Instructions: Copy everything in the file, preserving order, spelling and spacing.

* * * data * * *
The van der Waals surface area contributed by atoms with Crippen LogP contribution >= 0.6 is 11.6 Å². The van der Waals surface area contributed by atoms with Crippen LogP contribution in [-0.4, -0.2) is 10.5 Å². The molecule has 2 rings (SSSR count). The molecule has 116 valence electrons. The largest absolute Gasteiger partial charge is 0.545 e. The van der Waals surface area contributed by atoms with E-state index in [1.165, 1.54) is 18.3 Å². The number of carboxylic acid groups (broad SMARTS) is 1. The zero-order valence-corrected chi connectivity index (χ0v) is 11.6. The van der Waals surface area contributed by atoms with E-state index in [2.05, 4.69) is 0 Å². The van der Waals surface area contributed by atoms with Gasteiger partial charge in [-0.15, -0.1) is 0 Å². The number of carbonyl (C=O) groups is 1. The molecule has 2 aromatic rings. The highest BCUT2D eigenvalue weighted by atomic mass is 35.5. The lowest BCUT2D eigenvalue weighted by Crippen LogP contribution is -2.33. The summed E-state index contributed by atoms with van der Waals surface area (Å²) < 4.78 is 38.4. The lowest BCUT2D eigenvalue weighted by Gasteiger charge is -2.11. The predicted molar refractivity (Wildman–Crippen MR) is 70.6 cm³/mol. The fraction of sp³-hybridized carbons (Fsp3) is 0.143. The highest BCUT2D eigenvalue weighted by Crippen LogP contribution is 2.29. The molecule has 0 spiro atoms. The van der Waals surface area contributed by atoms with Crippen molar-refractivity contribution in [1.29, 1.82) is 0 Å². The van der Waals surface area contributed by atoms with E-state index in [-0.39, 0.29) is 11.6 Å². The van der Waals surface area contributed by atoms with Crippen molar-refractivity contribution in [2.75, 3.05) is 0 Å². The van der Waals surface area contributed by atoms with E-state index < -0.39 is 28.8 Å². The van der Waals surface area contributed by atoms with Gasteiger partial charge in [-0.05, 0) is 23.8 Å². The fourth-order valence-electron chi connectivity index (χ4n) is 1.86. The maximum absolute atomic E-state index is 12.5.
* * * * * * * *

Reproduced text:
The van der Waals surface area contributed by atoms with Crippen LogP contribution >= 0.6 is 11.6 Å². The van der Waals surface area contributed by atoms with Crippen LogP contribution in [-0.4, -0.2) is 10.5 Å². The molecule has 2 rings (SSSR count). The molecule has 116 valence electrons. The largest absolute Gasteiger partial charge is 0.545 e. The van der Waals surface area contributed by atoms with E-state index in [1.165, 1.54) is 18.3 Å². The number of carboxylic acid groups (broad SMARTS) is 1. The zero-order valence-corrected chi connectivity index (χ0v) is 11.6. The van der Waals surface area contributed by atoms with E-state index in [2.05, 4.69) is 0 Å². The van der Waals surface area contributed by atoms with Gasteiger partial charge in [-0.15, -0.1) is 0 Å². The number of carbonyl (C=O) groups is 1. The molecule has 2 aromatic rings. The highest BCUT2D eigenvalue weighted by atomic mass is 35.5. The lowest BCUT2D eigenvalue weighted by Crippen LogP contribution is -2.33. The summed E-state index contributed by atoms with van der Waals surface area (Å²) < 4.78 is 38.4. The lowest BCUT2D eigenvalue weighted by Gasteiger charge is -2.11. The predicted molar refractivity (Wildman–Crippen MR) is 70.6 cm³/mol. The fraction of sp³-hybridized carbons (Fsp3) is 0.143. The highest BCUT2D eigenvalue weighted by Crippen LogP contribution is 2.29. The molecule has 0 spiro atoms. The van der Waals surface area contributed by atoms with Crippen molar-refractivity contribution in [1.29, 1.82) is 0 Å². The van der Waals surface area contributed by atoms with E-state index in [-0.39, 0.29) is 11.6 Å². The van der Waals surface area contributed by atoms with Crippen molar-refractivity contribution in [2.75, 3.05) is 0 Å². The van der Waals surface area contributed by atoms with E-state index < -0.39 is 28.8 Å². The van der Waals surface area contributed by atoms with Gasteiger partial charge in [-0.05, 0) is 23.8 Å². The fourth-order valence-electron chi connectivity index (χ4n) is 1.86. The maximum absolute atomic E-state index is 12.5.